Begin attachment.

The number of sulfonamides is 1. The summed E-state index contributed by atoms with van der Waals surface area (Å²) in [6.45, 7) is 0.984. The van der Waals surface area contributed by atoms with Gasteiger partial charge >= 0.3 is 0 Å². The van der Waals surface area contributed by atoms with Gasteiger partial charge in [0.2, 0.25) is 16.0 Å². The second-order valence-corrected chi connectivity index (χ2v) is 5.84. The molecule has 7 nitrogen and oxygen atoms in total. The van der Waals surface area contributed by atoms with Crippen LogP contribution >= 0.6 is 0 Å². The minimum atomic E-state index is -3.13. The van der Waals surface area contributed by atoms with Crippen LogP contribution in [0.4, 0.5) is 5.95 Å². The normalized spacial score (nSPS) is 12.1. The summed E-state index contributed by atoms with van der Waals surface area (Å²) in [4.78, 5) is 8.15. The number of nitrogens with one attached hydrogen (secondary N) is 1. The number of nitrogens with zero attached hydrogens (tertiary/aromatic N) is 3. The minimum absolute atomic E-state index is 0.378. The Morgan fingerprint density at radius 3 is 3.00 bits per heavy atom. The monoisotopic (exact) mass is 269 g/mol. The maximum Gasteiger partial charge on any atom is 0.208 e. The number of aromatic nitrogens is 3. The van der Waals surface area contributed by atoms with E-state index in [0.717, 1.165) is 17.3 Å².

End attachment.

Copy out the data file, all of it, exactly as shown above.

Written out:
The number of sulfonamides is 1. The summed E-state index contributed by atoms with van der Waals surface area (Å²) in [6.45, 7) is 0.984. The van der Waals surface area contributed by atoms with Gasteiger partial charge >= 0.3 is 0 Å². The van der Waals surface area contributed by atoms with Gasteiger partial charge in [0.2, 0.25) is 16.0 Å². The second-order valence-corrected chi connectivity index (χ2v) is 5.84. The molecule has 7 nitrogen and oxygen atoms in total. The van der Waals surface area contributed by atoms with Crippen LogP contribution >= 0.6 is 0 Å². The minimum atomic E-state index is -3.13. The van der Waals surface area contributed by atoms with Crippen LogP contribution in [0.4, 0.5) is 5.95 Å². The normalized spacial score (nSPS) is 12.1. The summed E-state index contributed by atoms with van der Waals surface area (Å²) in [4.78, 5) is 8.15. The number of nitrogens with one attached hydrogen (secondary N) is 1. The number of nitrogens with zero attached hydrogens (tertiary/aromatic N) is 3. The minimum absolute atomic E-state index is 0.378. The Morgan fingerprint density at radius 3 is 3.00 bits per heavy atom. The monoisotopic (exact) mass is 269 g/mol. The maximum Gasteiger partial charge on any atom is 0.208 e. The number of aromatic nitrogens is 3. The van der Waals surface area contributed by atoms with E-state index in [0.717, 1.165) is 17.3 Å².